Renal Diet Flashcards Preview

Renal Course > Renal Diet > Flashcards

Flashcards in Renal Diet Deck (23)
Loading flashcards...

What are the most common causes of CKD in the US?

Diabetes and HTN


At what stage of CKD does protein restriction in diets start?

Stage 3 both a and b

In additional to protein restrictions, phosphorus is also restricted

**in stage 5, if the patient is on dialysis you need to actually increase protein requirements**


What is the protein requirements for moderate protein restriction diet?

0.6-0.8g/kg of body weight
- is 100% indicated in any CKD patient with a GFR <50 and has NO diabetes and NO dialysis

**if diabetic = 0.8-0.9 protein/kg**


Nutritional secondary impacts of CKD and associated pathologies

Vitamin D active form and osteoporosis

Erythropoiesis and anemia

Iron and calcium deficiencies and osteoporosis/iron deficency anemia

Hyperlipdidemia and accelerated atherosclerosis/MIs


What dietary cautions should CKD patients experience?

Avoid high protein (except in dialysis) and low carbohydrate meals

Avoid herbal products

Plant-based diets relatively (just need to monitor minerals)

Regular monitoring of serum sodium, potassium and phosphorus

Sugar control (especially in glycemic controls)


What is the kcal/kg of body weight dietary values are seen in CKD patients

23-35 kcal/kg


Why is high dietary protein intake contraindicated in non-dialysis CKD?

High protein intake leads to increases GFR and increased intra glomerular pressures
- both of these leads to damage to glomerulus structures


What are the risk of a low protien diet for CKD patinets

Increased inflammation

Increased acidemia

Malnutrition with calories is possible



What is a very low protein diet?

0.3 g/kg

Likely not appropriate except in stage 4/5 without dialysis

Very challenging to adhere to and also causes essential amino acids to be too low
- need to give keto acid analogs to these patients


Plant based proteins and CKD

Research now suggests that mixing plant proteins into a CKD diet can actually decrease the glomerular pressure and decreases proteinuria

However, you cannot use only plant proteins since being on a low protein diet already will lead to amino acid deficiencies


Are DASH and Mediterranean diets okay for CKD?

- however they need to discuss with a nephrologist before starting


Potassium and CKD

Requires less than 2.4g/day
- starts on stage 3 CKD

**if there is no hyperkalemia, usually don’t need to restrict**

Sources of dietary K
- 2/3 = fruits and vegetables
- 1/3 = everything else
- **avoid salt substitutes


Organic vs inorganic phosphorus absorption

Organic phosphorus
- 40-70% absorbed
- includes dairy products, meat, poultry, fish, soy
- **phytates decrease organic P absorption**

Inorganic phosphorus
- 90% absorbed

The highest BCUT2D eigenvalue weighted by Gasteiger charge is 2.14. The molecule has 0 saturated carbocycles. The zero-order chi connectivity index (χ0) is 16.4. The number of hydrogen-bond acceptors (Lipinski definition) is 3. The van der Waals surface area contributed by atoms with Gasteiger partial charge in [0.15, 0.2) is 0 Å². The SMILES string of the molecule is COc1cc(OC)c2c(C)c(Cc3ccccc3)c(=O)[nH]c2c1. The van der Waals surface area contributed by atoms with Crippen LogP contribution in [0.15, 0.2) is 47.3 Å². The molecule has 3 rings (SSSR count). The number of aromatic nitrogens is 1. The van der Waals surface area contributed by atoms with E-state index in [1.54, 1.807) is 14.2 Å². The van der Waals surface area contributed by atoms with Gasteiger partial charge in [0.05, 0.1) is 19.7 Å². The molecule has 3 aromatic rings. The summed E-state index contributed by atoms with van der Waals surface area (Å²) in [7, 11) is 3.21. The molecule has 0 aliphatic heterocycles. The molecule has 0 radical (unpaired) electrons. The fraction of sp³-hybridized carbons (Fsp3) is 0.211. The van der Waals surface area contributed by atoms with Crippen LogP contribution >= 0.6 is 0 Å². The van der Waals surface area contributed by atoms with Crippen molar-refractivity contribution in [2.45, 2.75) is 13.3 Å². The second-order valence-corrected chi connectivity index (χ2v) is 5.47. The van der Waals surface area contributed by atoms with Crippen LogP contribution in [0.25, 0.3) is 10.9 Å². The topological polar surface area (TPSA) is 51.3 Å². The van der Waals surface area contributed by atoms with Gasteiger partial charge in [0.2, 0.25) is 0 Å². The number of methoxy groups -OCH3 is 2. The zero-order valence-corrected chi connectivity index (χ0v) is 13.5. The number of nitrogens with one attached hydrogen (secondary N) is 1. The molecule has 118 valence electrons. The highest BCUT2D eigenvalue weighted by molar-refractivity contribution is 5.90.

- includes food additives supplements, dark colas

***can be difficult to measure the amount of phosphorus a food has since it is not required to be on a nutritional facts. Look for any ingredient that has “PHOS” in its name***


Because phosphorus is difficult to determine exact concentration, what is often given to CKD patients in order to make sure they dont over intake phosphorus?

Phosphorus binders
- includes calcium carbonate and sevelamer, ferric citrate, lanthanum

**is a MUST for any patient on dialysis**


What are high phosphate: protein ratio foods and low phosphate: protein ratio foods?

High ratio
- egg yolks
- beans/lentils/ dried peas
- cheese
- milk
- nuts/seeds
- organ meats (crabs/oysters/shrimp)
***must avoid these foods***

Low ratio
- egg whites
- white bread/pasta/crackers
- water based soups
- almond milk (be careful though)
***can eat these***


Why is over intake of phosphorus bad in CKD

Triggers secondary hyperparathyroidism since phosphorus is not excreted in CKD


Sodium and CKD

Dietary recommendation = <2.4g/day

As CKD progresses, the kidneys excrete less sodium and taste sensitivity to sodium is lowered.
- *because of the lowered taste sensitivity to sodium, it is very easy for CKD patients to become hypernatremic

Hypernatremia leads to increased ECF, increased HTN and increases risks of CAD


Calcium, vitamin D, iron and CKD

Calcium Should not exceed 2g/day

Vitamin B = based on DRI recommendations

Vitamin D supplementation is recommended only if 25-hydroxy D level <30ng/mL

Iron supplementation recommended if serum ferritin <100ng/mL and transferrin saturation < 20%


ESRD nutritional maintenance w/ dialysis

- > or equal to 1.2 g/kg
- > 50% of protein intake has to be high biologic value

- < 60 yrs = 35 kcal/kg
- >60 yrs = 30-35 kcal/kg

- <2.4 g/day

- < 2.4 g/day (for hemodialysis)
- 3-4 g/day (only peritoneal dialysis)

- 800-1000 mg/day

- <2 g/day


What is a patients dry weight?

Weight in a patient immediately after dialysis
- should limit weight go pain to no more than 2.2 lbs per day in between dialysis treatments


What a re the 4 major factors for determining fluid needed for acute renal failure?

1) treatment modality

2) hydration state

3) increased insensible losses w/ fever sepsis or burns

4) urine output


Kidney stones and certain nutrients to watch for

Oxalate high levels increase risk for kidney stone formation

Sodium in high levels increases risk

Proteins in excess of two 4-oz servings/day increases risks

Calcium in high levels increases risk


Nephrotic syndrome

Loss or urinary protein > 3 g/day

3 primary symptoms:
1) Hypoalbuminemia
2) Excessive protienuria
3) Dyslipidemia

Dietary restrictions
- protein = 0.8g/day - 1.0 g/day
*soy protein is especially food here as it decreases proteinuria

- sodium = 1000-2000 mg/day

- phosphate = <12 mg/kg

- low fat and cholesterol should be implemented

- calcium - don’t exceed 2,000